English Author, Author of book entitled, "Resolves, Divine, Moral and Political"
"Irresolution loosens all our joints: like an auger, it shakes not this limb or that limb, but all the body is at once in a fit. The irresolute man hatches nothing, but addles all his actions."
"It is much safer to reconcile an enemy than to conquer him; victory may deprive him of his poison, but reconciliation of his will."
"It is to be doubted whether he will ever find the way to heaven who desires to go thither alone."
"Laughter should dimple the cheek, not furrow the brow. A jest should be such that all shall be able to join in the laugh which it occasions; but if it bears hard upon one of the company, like the crack of a string, it makes a stop in the music."
"Laws were made to restrain and punish the wicked; the wise and good do not need them as a guide, but only as a shield against rapine and oppression; they can live civilly and orderly, though there were no law in the world."
"Meditation is the soul?s perspective glass, whereby in her long removes she discerneth God as if he were nearer at hand."
"Of all trees, I observe God hath chosen the vine, a low plant that creeps upon the helpful wall; of all beasts, the soft and patient lamb; of all fowls, the mild and guileless dove. Christ is the rose of the field, and the lily of the valley. When God appeared to Moses, it was not in the lofty cedar nor the sturdy oak nor the spreading palm; but in a bush, a humble, slender, abject shrub; as if He would, by these"
"Riches, though they may reward virtue, cannot cause it. - He is much more noble who deserves a benefit than he who bestows one."
"Show me the man who would go to heaven alone if he could, and I will show you one who will never be admitted there."
"Some are so uncharitable as to think all women bad, and others are so credulous as to believe they are all good. All will grant her corporeal frame more wonderful and more beautiful than man's. And can we think God would put a worse soul into her better body?"
"Take heed of a speedy professing friend; love is never lasting which flames before it burns."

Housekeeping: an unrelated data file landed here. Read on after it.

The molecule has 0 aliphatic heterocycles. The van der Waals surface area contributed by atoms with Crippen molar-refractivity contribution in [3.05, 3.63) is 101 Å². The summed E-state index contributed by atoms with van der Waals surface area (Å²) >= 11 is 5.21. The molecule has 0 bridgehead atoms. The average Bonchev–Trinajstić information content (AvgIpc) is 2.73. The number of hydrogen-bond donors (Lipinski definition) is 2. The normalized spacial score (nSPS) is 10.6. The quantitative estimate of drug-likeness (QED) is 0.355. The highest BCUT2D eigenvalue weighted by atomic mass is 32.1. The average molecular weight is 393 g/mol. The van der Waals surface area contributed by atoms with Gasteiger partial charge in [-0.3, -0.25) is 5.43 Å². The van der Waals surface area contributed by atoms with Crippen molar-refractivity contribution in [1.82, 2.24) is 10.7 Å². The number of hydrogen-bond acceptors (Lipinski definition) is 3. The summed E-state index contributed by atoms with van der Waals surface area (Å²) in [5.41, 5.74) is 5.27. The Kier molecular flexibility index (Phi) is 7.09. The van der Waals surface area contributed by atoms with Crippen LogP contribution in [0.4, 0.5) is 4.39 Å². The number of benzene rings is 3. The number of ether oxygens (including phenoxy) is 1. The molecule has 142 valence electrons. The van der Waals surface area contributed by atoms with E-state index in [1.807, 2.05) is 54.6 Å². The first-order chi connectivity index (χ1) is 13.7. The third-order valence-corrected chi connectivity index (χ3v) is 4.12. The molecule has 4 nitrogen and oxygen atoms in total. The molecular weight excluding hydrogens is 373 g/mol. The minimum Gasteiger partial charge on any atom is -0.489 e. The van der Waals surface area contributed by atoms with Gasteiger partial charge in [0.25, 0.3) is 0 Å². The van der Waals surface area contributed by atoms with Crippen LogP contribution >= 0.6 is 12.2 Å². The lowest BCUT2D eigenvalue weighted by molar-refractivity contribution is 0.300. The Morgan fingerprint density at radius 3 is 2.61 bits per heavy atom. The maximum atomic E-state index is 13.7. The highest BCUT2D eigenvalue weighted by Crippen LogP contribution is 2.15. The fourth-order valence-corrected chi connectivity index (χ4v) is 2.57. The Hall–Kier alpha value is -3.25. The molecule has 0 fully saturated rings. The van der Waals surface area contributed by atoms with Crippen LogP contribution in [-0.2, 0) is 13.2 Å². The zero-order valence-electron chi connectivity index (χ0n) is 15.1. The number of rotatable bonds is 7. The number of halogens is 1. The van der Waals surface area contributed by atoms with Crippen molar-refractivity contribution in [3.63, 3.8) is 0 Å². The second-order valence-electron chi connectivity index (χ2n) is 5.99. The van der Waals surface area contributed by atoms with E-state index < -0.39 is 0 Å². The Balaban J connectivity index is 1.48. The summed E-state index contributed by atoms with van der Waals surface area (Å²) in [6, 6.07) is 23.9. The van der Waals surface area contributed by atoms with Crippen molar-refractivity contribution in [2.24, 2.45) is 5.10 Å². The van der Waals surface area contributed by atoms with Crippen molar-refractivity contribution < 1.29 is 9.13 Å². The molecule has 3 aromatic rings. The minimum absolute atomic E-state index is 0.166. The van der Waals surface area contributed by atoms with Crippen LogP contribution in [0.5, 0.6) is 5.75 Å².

"The married man is like the bee that fixes his hive, augments the world, benefits the republic, and by a daily diligence, without wronging any, profits all; but he who contemns wedlock, like a wasp, wanders an offence to the world, lives upon spoil and rapine, disturbs peace, steals sweets that are none of his own, and, by robbing the hives of others, meets misery as his due reward."
"The true boundary of man is moderation. - When once we pass that pale, our guardian angel quits his charge of us."
"The world is all a carcass and vanity, the shadow of a shadow, a play and in one word, just nothing."
"This wonder we find in hope, that she is both a flatterer and a true friend. - How many would die did not hope sustain them; how many have died by hoping too much!"
"To go to law is for two persons to kindle a fire, at their own cost, to warm others and singe themselves to cinders; and because they cannot agree as to what is truth and equity, they will both agree to unplume themselves that others may be decorated with their feathers."
"To trust God when we have securities in our iron chest is easy, but not thankworthy; but to depend on him for what we cannot see, as it is more hard for man to do, so it is more acceptable to God."
"We do not wisely when we vent complaint and censure. - We cry out for a little pain, when we do but smile for a great deal of contentment."
"We make ourselves more injuries than are offered to us; they many times pass for wrongs in our own thoughts that were never meant so by the heart of him that speaketh. The apprehension of wrong hurts more than the sharpest part of the wrong done."
"When two friends part they should lock up one another's secrets, and interchange their keys."
"While we think to revenge an injury, we many times begin one, and after that repent our misconceptions."